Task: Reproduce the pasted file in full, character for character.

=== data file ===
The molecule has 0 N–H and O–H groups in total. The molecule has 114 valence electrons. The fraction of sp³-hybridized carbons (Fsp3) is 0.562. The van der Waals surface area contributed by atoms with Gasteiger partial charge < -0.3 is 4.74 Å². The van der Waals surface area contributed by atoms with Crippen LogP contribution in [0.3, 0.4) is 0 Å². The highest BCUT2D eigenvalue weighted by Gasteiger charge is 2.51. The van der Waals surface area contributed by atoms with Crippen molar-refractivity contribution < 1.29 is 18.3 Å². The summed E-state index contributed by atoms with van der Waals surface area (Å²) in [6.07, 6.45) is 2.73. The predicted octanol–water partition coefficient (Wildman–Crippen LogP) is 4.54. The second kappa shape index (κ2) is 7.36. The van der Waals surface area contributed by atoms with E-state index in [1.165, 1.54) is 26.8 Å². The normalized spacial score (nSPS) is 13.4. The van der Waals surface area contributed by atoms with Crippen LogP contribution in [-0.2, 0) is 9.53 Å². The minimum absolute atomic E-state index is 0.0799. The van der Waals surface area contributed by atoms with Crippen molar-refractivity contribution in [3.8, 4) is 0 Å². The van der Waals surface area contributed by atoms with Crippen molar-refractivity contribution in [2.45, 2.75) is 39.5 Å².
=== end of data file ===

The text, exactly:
The molecule has 0 N–H and O–H groups in total. The molecule has 114 valence electrons. The fraction of sp³-hybridized carbons (Fsp3) is 0.562. The van der Waals surface area contributed by atoms with Gasteiger partial charge < -0.3 is 4.74 Å². The van der Waals surface area contributed by atoms with Crippen LogP contribution in [0.3, 0.4) is 0 Å². The highest BCUT2D eigenvalue weighted by Gasteiger charge is 2.51. The van der Waals surface area contributed by atoms with Crippen molar-refractivity contribution < 1.29 is 18.3 Å². The summed E-state index contributed by atoms with van der Waals surface area (Å²) in [6.07, 6.45) is 2.73. The predicted octanol–water partition coefficient (Wildman–Crippen LogP) is 4.54. The second kappa shape index (κ2) is 7.36. The van der Waals surface area contributed by atoms with E-state index in [1.165, 1.54) is 26.8 Å². The normalized spacial score (nSPS) is 13.4. The van der Waals surface area contributed by atoms with Crippen LogP contribution in [-0.2, 0) is 9.53 Å². The minimum absolute atomic E-state index is 0.0799. The van der Waals surface area contributed by atoms with Crippen molar-refractivity contribution in [3.8, 4) is 0 Å². The van der Waals surface area contributed by atoms with Crippen molar-refractivity contribution in [2.45, 2.75) is 39.5 Å².